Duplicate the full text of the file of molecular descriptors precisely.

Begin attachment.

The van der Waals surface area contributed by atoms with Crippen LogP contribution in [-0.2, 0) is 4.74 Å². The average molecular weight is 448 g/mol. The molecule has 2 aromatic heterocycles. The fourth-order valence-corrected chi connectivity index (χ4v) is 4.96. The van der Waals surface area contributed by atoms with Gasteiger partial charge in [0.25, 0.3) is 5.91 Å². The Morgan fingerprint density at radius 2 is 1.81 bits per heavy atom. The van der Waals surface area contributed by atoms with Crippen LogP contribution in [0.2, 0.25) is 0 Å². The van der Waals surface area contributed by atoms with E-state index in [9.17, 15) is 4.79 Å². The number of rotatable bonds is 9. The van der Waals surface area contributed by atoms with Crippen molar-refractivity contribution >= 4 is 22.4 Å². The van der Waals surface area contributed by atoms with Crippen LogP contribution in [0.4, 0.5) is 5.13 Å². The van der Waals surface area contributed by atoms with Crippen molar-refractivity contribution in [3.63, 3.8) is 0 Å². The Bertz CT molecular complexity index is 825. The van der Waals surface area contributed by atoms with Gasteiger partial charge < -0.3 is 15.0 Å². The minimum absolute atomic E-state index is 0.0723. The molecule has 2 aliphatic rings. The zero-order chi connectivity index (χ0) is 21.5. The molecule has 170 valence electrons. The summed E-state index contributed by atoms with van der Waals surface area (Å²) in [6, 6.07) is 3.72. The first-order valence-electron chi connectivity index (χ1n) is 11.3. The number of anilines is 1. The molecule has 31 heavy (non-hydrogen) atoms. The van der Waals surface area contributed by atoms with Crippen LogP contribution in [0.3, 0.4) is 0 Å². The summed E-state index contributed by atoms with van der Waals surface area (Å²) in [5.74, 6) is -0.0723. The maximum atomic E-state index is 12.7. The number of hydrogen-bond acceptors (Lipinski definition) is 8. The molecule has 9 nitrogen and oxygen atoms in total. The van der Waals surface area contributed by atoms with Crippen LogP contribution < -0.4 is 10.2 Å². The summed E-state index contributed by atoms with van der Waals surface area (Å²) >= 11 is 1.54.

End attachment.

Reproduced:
The van der Waals surface area contributed by atoms with Crippen LogP contribution in [-0.2, 0) is 4.74 Å². The average molecular weight is 448 g/mol. The molecule has 2 aromatic heterocycles. The fourth-order valence-corrected chi connectivity index (χ4v) is 4.96. The van der Waals surface area contributed by atoms with Gasteiger partial charge in [0.25, 0.3) is 5.91 Å². The Morgan fingerprint density at radius 2 is 1.81 bits per heavy atom. The van der Waals surface area contributed by atoms with Crippen LogP contribution in [0.2, 0.25) is 0 Å². The van der Waals surface area contributed by atoms with E-state index in [9.17, 15) is 4.79 Å². The number of rotatable bonds is 9. The van der Waals surface area contributed by atoms with Crippen molar-refractivity contribution >= 4 is 22.4 Å². The van der Waals surface area contributed by atoms with Crippen LogP contribution in [0.4, 0.5) is 5.13 Å². The van der Waals surface area contributed by atoms with Crippen molar-refractivity contribution in [3.63, 3.8) is 0 Å². The Bertz CT molecular complexity index is 825. The van der Waals surface area contributed by atoms with Gasteiger partial charge < -0.3 is 15.0 Å². The minimum absolute atomic E-state index is 0.0723. The molecule has 2 aliphatic rings. The zero-order chi connectivity index (χ0) is 21.5. The molecule has 170 valence electrons. The summed E-state index contributed by atoms with van der Waals surface area (Å²) in [6, 6.07) is 3.72. The first-order valence-electron chi connectivity index (χ1n) is 11.3. The number of anilines is 1. The molecule has 31 heavy (non-hydrogen) atoms. The van der Waals surface area contributed by atoms with Crippen LogP contribution in [0.3, 0.4) is 0 Å². The summed E-state index contributed by atoms with van der Waals surface area (Å²) in [5.74, 6) is -0.0723. The maximum atomic E-state index is 12.7. The number of hydrogen-bond acceptors (Lipinski definition) is 8. The molecule has 9 nitrogen and oxygen atoms in total. The van der Waals surface area contributed by atoms with Crippen LogP contribution < -0.4 is 10.2 Å². The summed E-state index contributed by atoms with van der Waals surface area (Å²) >= 11 is 1.54.